Apple’s (NASDAQ:AAPL) largest Chinese manufacturer has agreed to scale back workers’ hours and otherwise improve working conditions at three plants where hugely popular devices such as iPods and iPhones are made.
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The Fair Labor Association, a worker’s rights organization, said in a press release Thursday that it had conducted a nearly month-long investigation into working conditions at plants operated by a Chinese manufacturing company called Foxconn that contracts with Apple.
Consumer tech products giant Apple had been coming under increasing pressure in recent months to address allegations of labor rights violations at Chinese plants where Apple products are manufactured.
The FLA said its investigation uncovered a host of labor violations at Foxconn plants, including excessive hours, various health issues and unsafe working conditions.
The FLA said it has secured “groundbreaking commitments” from Foxconn to reduce working hours to legal limits while maintaining pay standards, and improve health and safety conditions at the plants.
“The Fair Labor Association gave Apple’s largest supplier the equivalent of a full-body scan through 3,000 staff hours investigating three of its factories and surveying more than 35,000 workers. Apple and its supplier Foxconn have agreed to our prescriptions, and we will verify progress and report publicly,” FLA President Auret van Heerden said in the statement.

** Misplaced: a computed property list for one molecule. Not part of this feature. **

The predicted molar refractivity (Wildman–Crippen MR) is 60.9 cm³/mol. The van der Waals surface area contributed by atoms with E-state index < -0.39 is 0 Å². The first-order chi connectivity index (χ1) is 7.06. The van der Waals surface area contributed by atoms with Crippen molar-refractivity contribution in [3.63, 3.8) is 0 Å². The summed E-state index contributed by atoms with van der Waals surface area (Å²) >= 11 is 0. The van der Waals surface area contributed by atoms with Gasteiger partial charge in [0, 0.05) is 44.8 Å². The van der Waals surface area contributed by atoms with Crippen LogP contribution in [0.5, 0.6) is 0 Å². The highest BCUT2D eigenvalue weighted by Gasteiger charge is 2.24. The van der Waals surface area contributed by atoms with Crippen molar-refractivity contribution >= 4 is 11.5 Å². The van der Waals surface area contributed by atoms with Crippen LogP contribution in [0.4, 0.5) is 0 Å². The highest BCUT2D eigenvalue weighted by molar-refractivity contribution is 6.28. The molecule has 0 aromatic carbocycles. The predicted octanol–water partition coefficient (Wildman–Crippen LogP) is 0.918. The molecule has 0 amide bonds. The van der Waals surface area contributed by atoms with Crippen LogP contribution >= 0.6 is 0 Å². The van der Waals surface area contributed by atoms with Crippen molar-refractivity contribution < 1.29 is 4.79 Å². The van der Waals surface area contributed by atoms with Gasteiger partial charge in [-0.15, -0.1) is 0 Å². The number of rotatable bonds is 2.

The FLA is described as a coalition of universities, non-profit organizations and businesses joined together to protect workers’ rights worldwide. Apple is a member of the group.
According to the FLA’s report, investigators uncovered some 50 violations of international labor laws. For example, all three factories investigated violated standards that call for a maximum 60-hour work week. In addition, the investigation found that some Foxconn employees worked more than seven days in a row without getting 24 hours off as is required by labor laws.
Foxconn has agreed to limit workers' hours and also to a host of other improvements regarding health and safety issues.
“If implemented, these commitments will significantly improve the lives of more than 1.2 million Foxconn employees and set a new standard for Chinese factories,” van Heerden said in the statement.
Apple issued a statement Thursday afternoon: "We appreciate the work the FLA has done to assess conditions at Foxconn and we fully support their recommendations. We think empowering workers and helping them understand their rights is essential. Our team has been working for years to educate workers, improve conditions and make Apple's supply chain a model for the industry, which is why we asked the FLA to conduct these audits. We share the FLA's goal of improving lives and raising the bar for manufacturing companies everywhere."
Apple’s shares were up slightly in after hours trading after closing down $7.76, or 1.26%, at $609.86.